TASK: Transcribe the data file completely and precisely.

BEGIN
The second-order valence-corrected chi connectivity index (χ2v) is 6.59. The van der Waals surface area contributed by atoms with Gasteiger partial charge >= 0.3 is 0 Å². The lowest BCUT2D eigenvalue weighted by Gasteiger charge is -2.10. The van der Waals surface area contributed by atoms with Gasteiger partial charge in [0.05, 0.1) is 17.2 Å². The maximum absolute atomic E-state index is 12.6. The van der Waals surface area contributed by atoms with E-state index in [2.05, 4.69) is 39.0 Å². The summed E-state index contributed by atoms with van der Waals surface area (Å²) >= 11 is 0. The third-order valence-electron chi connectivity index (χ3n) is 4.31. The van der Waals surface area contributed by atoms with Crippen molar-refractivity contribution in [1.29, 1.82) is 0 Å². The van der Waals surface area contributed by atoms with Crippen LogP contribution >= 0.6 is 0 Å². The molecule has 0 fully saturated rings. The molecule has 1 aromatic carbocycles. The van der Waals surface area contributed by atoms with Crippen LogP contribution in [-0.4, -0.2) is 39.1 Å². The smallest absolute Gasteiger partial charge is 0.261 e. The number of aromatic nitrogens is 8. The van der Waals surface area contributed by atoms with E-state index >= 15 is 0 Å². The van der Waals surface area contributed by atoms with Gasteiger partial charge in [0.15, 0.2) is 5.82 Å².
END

The second-order valence-corrected chi connectivity index (χ2v) is 6.59. The van der Waals surface area contributed by atoms with Gasteiger partial charge >= 0.3 is 0 Å². The lowest BCUT2D eigenvalue weighted by Gasteiger charge is -2.10. The van der Waals surface area contributed by atoms with Gasteiger partial charge in [0.05, 0.1) is 17.2 Å². The maximum absolute atomic E-state index is 12.6. The van der Waals surface area contributed by atoms with E-state index in [2.05, 4.69) is 39.0 Å². The summed E-state index contributed by atoms with van der Waals surface area (Å²) >= 11 is 0. The third-order valence-electron chi connectivity index (χ3n) is 4.31. The van der Waals surface area contributed by atoms with Crippen molar-refractivity contribution in [1.29, 1.82) is 0 Å². The van der Waals surface area contributed by atoms with Crippen LogP contribution >= 0.6 is 0 Å². The molecule has 0 fully saturated rings. The molecule has 1 aromatic carbocycles. The van der Waals surface area contributed by atoms with Crippen LogP contribution in [-0.4, -0.2) is 39.1 Å². The smallest absolute Gasteiger partial charge is 0.261 e. The number of aromatic nitrogens is 8. The van der Waals surface area contributed by atoms with E-state index >= 15 is 0 Å². The van der Waals surface area contributed by atoms with Gasteiger partial charge in [0.15, 0.2) is 5.82 Å².